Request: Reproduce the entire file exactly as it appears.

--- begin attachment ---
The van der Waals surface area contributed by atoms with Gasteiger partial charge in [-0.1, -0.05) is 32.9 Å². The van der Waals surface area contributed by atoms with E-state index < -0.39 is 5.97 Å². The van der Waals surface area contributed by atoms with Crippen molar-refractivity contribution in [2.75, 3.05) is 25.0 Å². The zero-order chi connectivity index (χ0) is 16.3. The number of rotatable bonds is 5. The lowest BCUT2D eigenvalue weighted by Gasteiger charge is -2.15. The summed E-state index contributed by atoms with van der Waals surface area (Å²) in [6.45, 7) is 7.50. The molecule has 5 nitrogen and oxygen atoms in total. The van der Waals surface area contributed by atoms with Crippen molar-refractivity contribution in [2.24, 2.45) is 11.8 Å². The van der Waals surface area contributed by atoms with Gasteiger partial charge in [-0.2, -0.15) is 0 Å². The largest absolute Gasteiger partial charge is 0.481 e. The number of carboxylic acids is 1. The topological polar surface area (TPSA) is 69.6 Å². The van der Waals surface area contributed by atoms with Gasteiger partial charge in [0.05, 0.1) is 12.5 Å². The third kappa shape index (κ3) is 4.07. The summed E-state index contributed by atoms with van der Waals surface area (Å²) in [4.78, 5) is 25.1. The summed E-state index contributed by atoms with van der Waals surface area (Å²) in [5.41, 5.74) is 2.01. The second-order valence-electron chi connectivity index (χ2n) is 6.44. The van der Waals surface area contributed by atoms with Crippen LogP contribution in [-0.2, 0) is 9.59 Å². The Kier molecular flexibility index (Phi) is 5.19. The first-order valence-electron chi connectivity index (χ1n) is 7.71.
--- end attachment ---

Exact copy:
The van der Waals surface area contributed by atoms with Gasteiger partial charge in [-0.1, -0.05) is 32.9 Å². The van der Waals surface area contributed by atoms with E-state index < -0.39 is 5.97 Å². The van der Waals surface area contributed by atoms with Crippen molar-refractivity contribution in [2.75, 3.05) is 25.0 Å². The zero-order chi connectivity index (χ0) is 16.3. The number of rotatable bonds is 5. The lowest BCUT2D eigenvalue weighted by Gasteiger charge is -2.15. The summed E-state index contributed by atoms with van der Waals surface area (Å²) in [6.45, 7) is 7.50. The molecule has 5 nitrogen and oxygen atoms in total. The van der Waals surface area contributed by atoms with Crippen molar-refractivity contribution in [2.24, 2.45) is 11.8 Å². The van der Waals surface area contributed by atoms with Gasteiger partial charge in [-0.2, -0.15) is 0 Å². The largest absolute Gasteiger partial charge is 0.481 e. The number of carboxylic acids is 1. The topological polar surface area (TPSA) is 69.6 Å². The van der Waals surface area contributed by atoms with Gasteiger partial charge in [0.05, 0.1) is 12.5 Å². The third kappa shape index (κ3) is 4.07. The summed E-state index contributed by atoms with van der Waals surface area (Å²) in [4.78, 5) is 25.1. The summed E-state index contributed by atoms with van der Waals surface area (Å²) in [5.41, 5.74) is 2.01. The second-order valence-electron chi connectivity index (χ2n) is 6.44. The van der Waals surface area contributed by atoms with Crippen LogP contribution in [-0.2, 0) is 9.59 Å². The Kier molecular flexibility index (Phi) is 5.19. The first-order valence-electron chi connectivity index (χ1n) is 7.71.